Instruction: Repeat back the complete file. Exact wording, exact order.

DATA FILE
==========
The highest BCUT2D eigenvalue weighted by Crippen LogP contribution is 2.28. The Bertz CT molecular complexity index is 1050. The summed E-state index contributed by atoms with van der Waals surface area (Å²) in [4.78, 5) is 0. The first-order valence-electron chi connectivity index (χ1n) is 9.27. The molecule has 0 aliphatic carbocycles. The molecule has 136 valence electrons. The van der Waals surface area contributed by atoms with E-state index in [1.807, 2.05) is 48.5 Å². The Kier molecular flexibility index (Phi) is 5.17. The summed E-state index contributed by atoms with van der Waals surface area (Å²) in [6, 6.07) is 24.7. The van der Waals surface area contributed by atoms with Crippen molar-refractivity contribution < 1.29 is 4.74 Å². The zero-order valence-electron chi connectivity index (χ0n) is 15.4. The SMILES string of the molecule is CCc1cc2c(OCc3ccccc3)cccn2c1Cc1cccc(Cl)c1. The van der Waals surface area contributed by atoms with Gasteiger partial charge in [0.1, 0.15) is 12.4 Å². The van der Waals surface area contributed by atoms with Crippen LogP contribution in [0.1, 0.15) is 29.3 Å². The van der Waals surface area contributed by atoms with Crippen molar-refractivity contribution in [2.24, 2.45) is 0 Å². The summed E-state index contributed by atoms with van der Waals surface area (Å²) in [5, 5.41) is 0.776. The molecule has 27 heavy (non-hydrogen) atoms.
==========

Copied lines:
The highest BCUT2D eigenvalue weighted by Crippen LogP contribution is 2.28. The Bertz CT molecular complexity index is 1050. The summed E-state index contributed by atoms with van der Waals surface area (Å²) in [4.78, 5) is 0. The first-order valence-electron chi connectivity index (χ1n) is 9.27. The molecule has 0 aliphatic carbocycles. The molecule has 136 valence electrons. The van der Waals surface area contributed by atoms with E-state index in [1.807, 2.05) is 48.5 Å². The Kier molecular flexibility index (Phi) is 5.17. The summed E-state index contributed by atoms with van der Waals surface area (Å²) in [6, 6.07) is 24.7. The van der Waals surface area contributed by atoms with Crippen molar-refractivity contribution < 1.29 is 4.74 Å². The zero-order valence-electron chi connectivity index (χ0n) is 15.4. The SMILES string of the molecule is CCc1cc2c(OCc3ccccc3)cccn2c1Cc1cccc(Cl)c1. The van der Waals surface area contributed by atoms with Gasteiger partial charge in [0.1, 0.15) is 12.4 Å². The van der Waals surface area contributed by atoms with Crippen LogP contribution in [0.1, 0.15) is 29.3 Å². The van der Waals surface area contributed by atoms with Crippen molar-refractivity contribution in [2.24, 2.45) is 0 Å². The summed E-state index contributed by atoms with van der Waals surface area (Å²) in [5, 5.41) is 0.776. The molecule has 27 heavy (non-hydrogen) atoms.